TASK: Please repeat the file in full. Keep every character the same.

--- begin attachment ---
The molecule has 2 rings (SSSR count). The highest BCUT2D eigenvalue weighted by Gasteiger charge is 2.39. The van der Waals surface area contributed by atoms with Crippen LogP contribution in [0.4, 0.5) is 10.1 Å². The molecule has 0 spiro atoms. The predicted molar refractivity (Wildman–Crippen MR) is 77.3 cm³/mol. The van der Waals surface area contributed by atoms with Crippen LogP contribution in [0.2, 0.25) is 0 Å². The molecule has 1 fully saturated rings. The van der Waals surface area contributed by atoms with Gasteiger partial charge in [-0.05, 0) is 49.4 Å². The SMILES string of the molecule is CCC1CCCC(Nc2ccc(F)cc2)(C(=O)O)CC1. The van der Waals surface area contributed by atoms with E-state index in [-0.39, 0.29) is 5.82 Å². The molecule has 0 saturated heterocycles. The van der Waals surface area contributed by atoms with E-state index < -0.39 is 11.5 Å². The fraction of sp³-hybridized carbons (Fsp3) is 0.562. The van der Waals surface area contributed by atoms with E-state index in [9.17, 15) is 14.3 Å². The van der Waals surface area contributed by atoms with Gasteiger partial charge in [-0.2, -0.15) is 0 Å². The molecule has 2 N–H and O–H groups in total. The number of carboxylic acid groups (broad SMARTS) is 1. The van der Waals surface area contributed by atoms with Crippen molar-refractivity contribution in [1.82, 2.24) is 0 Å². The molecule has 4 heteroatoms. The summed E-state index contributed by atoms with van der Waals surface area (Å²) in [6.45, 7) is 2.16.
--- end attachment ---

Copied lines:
The molecule has 2 rings (SSSR count). The highest BCUT2D eigenvalue weighted by Gasteiger charge is 2.39. The van der Waals surface area contributed by atoms with Crippen LogP contribution in [0.4, 0.5) is 10.1 Å². The molecule has 0 spiro atoms. The predicted molar refractivity (Wildman–Crippen MR) is 77.3 cm³/mol. The van der Waals surface area contributed by atoms with Crippen LogP contribution in [0.2, 0.25) is 0 Å². The molecule has 1 fully saturated rings. The van der Waals surface area contributed by atoms with Gasteiger partial charge in [-0.05, 0) is 49.4 Å². The SMILES string of the molecule is CCC1CCCC(Nc2ccc(F)cc2)(C(=O)O)CC1. The van der Waals surface area contributed by atoms with E-state index in [-0.39, 0.29) is 5.82 Å². The molecule has 0 saturated heterocycles. The van der Waals surface area contributed by atoms with E-state index < -0.39 is 11.5 Å². The fraction of sp³-hybridized carbons (Fsp3) is 0.562. The van der Waals surface area contributed by atoms with E-state index in [9.17, 15) is 14.3 Å². The van der Waals surface area contributed by atoms with Gasteiger partial charge in [-0.2, -0.15) is 0 Å². The molecule has 2 N–H and O–H groups in total. The number of carboxylic acid groups (broad SMARTS) is 1. The van der Waals surface area contributed by atoms with Crippen molar-refractivity contribution in [1.82, 2.24) is 0 Å². The molecule has 4 heteroatoms. The summed E-state index contributed by atoms with van der Waals surface area (Å²) in [6.45, 7) is 2.16.